Book review: ‘The Quiet Zone’ by Stephen Kurczy

Can you imagine living life without your phone and the Internet? Journalist Stephen Kurczy explores a town in West Virginia where mobile coverage and WiFi are restricted by law.

Deep in the Appalachian Mountains lies the Green Bank Observatory, which is used by astronomers to search the depths of our vast universe. But in order for the observatory’s telescopes to work properly, radio frequencies in the area must be eliminated to prevent interference – the town of Green Bank thus became a ‘quiet’ town where there is a ban on electrical devices, and its residents live a life free from constant digital connectivity.

Indeed, this ‘Quiet Zone’ has gained traction from the media and curious-minds alike in recent years, but award-winning journalist Stephen Kurczy is the first to investigate this story in-depth and has shed light on some misconceptions of the town.

To research and write ‘The Quiet Zone’ (HarperCollins, £20, ISBN 9780062945495), Kurczy himself settles into the town of Green Bank, making the residents of this small Appalachian village his neighbours. And throughout his time there, he attended church services, went target shooting with a child and square-danced with the locals, among other quirky activities. He immersed himself in the community, investigating what it was truly like to live in a place where technology isn’t at the tip of his fingers.

Unlike many of us, however, Kurczy has lived without a mobile phone since 2009, so perhaps venturing out into this community would’ve been less challenging for him than, let’s say, a social media influencer. But what’s interesting is Kurczy’s rationale behind not owning a mobile phone. He writes: “More than ever, I felt I was in an ideological battle against a culture of constant connectivity, fighting the pressure to be like everyone else and get a smartphone.”

Although he discloses in the book that he eventually conceded into getting an iPad, his lack of a smartphone could have made it easier for him to immerse himself into this experience – he was already one step ahead of many of us who are likely already glued to our phones enough as it is.

In the book, Kurczy gives readers a first-person narrative of all the cast of characters he met during his say there and skilfully captures the nuances of this quirky community. And during his time there, he also finds that Green Bank’s elementary-middle school is perhaps the only school in the US That cannot have WiFi, iPads, or other wireless technology.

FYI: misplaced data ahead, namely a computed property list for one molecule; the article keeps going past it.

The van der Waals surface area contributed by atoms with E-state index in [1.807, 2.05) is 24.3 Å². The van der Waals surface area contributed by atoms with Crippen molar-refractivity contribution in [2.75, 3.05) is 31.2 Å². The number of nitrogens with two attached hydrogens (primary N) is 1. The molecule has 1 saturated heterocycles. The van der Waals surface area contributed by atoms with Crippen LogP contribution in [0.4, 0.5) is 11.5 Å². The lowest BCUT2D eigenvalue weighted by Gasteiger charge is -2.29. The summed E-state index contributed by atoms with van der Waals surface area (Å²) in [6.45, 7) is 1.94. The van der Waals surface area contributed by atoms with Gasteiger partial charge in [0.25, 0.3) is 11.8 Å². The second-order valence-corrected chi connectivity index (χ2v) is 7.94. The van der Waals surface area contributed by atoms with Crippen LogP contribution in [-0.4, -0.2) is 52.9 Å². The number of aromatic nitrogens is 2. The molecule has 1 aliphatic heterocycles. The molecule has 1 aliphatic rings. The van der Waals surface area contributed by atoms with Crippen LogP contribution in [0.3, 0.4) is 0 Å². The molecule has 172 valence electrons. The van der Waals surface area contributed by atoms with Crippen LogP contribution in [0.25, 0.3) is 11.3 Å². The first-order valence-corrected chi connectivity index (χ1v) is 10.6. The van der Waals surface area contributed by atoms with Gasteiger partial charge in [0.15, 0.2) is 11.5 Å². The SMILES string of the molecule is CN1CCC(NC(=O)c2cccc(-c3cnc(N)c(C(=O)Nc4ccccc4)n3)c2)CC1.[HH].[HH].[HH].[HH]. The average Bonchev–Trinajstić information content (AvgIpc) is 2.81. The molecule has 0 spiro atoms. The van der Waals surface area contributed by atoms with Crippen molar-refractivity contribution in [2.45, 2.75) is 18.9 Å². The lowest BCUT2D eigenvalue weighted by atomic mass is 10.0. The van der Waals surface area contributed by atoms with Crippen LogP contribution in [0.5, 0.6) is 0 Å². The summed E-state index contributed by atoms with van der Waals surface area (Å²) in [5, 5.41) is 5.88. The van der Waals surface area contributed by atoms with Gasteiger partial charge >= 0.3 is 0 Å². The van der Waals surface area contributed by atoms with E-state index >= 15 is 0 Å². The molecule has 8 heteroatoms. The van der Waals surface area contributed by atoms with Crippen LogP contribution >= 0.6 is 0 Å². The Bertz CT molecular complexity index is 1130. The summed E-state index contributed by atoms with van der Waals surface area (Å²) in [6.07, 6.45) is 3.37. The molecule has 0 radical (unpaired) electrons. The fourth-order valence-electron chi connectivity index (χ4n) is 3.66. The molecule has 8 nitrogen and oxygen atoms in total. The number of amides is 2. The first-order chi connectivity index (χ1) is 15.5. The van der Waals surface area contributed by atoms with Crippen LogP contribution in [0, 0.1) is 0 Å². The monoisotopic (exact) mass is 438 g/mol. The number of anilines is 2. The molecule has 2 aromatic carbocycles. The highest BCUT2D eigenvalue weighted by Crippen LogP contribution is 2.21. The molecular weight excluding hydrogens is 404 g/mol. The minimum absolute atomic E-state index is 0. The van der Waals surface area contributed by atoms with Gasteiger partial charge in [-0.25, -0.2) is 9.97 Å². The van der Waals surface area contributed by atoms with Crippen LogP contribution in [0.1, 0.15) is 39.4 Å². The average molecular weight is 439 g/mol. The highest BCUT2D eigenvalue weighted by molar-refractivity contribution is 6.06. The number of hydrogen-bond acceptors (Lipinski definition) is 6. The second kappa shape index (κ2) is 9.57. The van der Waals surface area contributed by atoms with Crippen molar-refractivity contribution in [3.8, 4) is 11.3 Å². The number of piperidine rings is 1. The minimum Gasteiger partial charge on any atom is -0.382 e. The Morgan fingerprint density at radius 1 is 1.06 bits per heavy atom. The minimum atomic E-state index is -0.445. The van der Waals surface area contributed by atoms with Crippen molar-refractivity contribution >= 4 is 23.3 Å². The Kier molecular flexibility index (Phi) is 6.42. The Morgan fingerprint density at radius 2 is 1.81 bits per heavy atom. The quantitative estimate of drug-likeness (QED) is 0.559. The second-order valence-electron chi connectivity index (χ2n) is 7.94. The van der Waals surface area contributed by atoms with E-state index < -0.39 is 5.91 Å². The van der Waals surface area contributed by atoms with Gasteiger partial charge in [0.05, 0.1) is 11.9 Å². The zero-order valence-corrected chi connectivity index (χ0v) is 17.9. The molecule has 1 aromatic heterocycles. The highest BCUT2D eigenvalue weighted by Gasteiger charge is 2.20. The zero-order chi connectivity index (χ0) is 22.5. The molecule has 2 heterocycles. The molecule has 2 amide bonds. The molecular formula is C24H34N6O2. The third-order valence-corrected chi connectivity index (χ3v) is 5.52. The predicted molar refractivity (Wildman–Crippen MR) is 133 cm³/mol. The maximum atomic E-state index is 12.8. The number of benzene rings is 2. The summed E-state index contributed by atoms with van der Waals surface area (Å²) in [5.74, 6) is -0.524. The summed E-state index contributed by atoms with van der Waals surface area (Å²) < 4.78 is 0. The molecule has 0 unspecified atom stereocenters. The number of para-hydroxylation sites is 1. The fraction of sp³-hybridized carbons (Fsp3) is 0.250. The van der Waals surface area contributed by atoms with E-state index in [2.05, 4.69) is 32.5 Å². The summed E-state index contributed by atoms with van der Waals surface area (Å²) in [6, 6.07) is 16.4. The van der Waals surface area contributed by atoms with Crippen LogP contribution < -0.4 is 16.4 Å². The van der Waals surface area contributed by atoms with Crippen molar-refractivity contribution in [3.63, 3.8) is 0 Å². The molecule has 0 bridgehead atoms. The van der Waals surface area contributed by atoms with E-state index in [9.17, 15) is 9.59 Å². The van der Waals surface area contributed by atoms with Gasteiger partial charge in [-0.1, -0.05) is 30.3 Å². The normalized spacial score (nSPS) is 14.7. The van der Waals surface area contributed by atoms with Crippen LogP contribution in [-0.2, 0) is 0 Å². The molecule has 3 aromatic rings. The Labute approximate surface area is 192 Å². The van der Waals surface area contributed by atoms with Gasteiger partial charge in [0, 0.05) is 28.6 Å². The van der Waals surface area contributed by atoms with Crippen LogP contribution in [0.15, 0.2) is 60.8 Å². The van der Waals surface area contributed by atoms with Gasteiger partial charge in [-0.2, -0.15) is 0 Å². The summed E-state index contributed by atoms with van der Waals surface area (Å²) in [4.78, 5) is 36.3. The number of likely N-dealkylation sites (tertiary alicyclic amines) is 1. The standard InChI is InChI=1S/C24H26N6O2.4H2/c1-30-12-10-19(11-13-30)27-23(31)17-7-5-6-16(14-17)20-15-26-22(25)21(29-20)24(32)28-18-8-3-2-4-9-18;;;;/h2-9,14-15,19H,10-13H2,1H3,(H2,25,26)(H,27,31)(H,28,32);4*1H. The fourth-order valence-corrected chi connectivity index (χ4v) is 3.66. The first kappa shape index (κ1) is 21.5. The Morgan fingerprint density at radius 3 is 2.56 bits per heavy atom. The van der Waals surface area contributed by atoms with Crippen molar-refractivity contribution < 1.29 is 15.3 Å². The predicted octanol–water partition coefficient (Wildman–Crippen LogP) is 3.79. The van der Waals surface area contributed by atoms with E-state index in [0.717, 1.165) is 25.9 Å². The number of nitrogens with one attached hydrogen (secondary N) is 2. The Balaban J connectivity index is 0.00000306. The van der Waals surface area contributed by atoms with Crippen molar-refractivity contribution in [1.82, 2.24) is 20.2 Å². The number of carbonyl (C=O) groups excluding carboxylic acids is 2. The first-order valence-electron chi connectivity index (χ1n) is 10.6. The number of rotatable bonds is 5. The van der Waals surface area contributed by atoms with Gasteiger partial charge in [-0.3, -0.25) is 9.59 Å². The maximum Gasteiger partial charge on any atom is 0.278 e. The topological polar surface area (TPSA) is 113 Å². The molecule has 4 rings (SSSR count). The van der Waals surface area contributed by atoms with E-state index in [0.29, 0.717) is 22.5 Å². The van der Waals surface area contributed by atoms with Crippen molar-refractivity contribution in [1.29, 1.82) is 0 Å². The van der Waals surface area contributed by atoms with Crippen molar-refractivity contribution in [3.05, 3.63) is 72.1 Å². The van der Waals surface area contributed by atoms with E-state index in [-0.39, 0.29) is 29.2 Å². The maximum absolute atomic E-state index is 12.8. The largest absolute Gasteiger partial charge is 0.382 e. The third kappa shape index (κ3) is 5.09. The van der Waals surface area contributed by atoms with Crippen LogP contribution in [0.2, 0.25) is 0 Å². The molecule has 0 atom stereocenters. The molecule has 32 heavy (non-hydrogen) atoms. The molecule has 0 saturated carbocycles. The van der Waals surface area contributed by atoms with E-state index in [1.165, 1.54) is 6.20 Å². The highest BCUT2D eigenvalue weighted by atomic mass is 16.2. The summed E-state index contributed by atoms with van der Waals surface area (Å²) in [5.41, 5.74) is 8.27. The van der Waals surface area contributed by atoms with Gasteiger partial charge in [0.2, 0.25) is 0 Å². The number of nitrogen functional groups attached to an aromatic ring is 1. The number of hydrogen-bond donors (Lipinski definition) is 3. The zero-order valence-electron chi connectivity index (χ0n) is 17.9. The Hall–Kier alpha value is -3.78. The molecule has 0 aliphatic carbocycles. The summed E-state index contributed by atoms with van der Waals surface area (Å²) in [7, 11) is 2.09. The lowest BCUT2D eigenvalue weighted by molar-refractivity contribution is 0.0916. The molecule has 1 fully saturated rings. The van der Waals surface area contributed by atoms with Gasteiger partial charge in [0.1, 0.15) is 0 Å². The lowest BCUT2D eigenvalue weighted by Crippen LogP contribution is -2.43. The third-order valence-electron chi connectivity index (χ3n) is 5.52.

When setting out to explore how dependence on technology affects lives by immersing himself where it doesn’t, Kurczy discovered that not everything added up in this quaint little town. He confesses: “… It did not occur to me that a community bathed in quiet could be anything but idyllic.” And in fact, he found nearly everyone there has WiFi – including the person who drove around policing for electromagnetic interference. The laws limiting WiFi have never been enforced.

During his time at Green Bank, Kurczy also uncovers a series of strange stories about the town. He found that the area has attracted hippies and back-to-the-landers since the 1960s – including a hippie sex cult and clown physician Hunter ‘Patch’ Adams, made famous via the late Robin Williams’ eponymous 1998 film. ‘Electrosensitives,’ people convinced they suffer illnesses caused by electromagnetic hypersensitivity, flock there. One resident told Kurczy that the place is “a magnet for weirdos.”

Over four years, Kurczy realised the life he was living in Green Bank was far from tranquil and simple, but weird. In the book, he compares life to the TV show ‘Twin Peaks’. “That’s what discovering the many layers of The Quiet Zone felt like. The vision that drew me in turned out to be a mirage,” he writes.

This book is certainly a captivating read, and it’s clear that Kurczy had put in years of hard work investigating the ins and outs of the town. Indeed, it is a remarkable work of deep reporting, slightly eerie in most chapters, and may ultimately make some people ponder the question if a less connected life is more desirable, re-examining the role technology plays in our lives.

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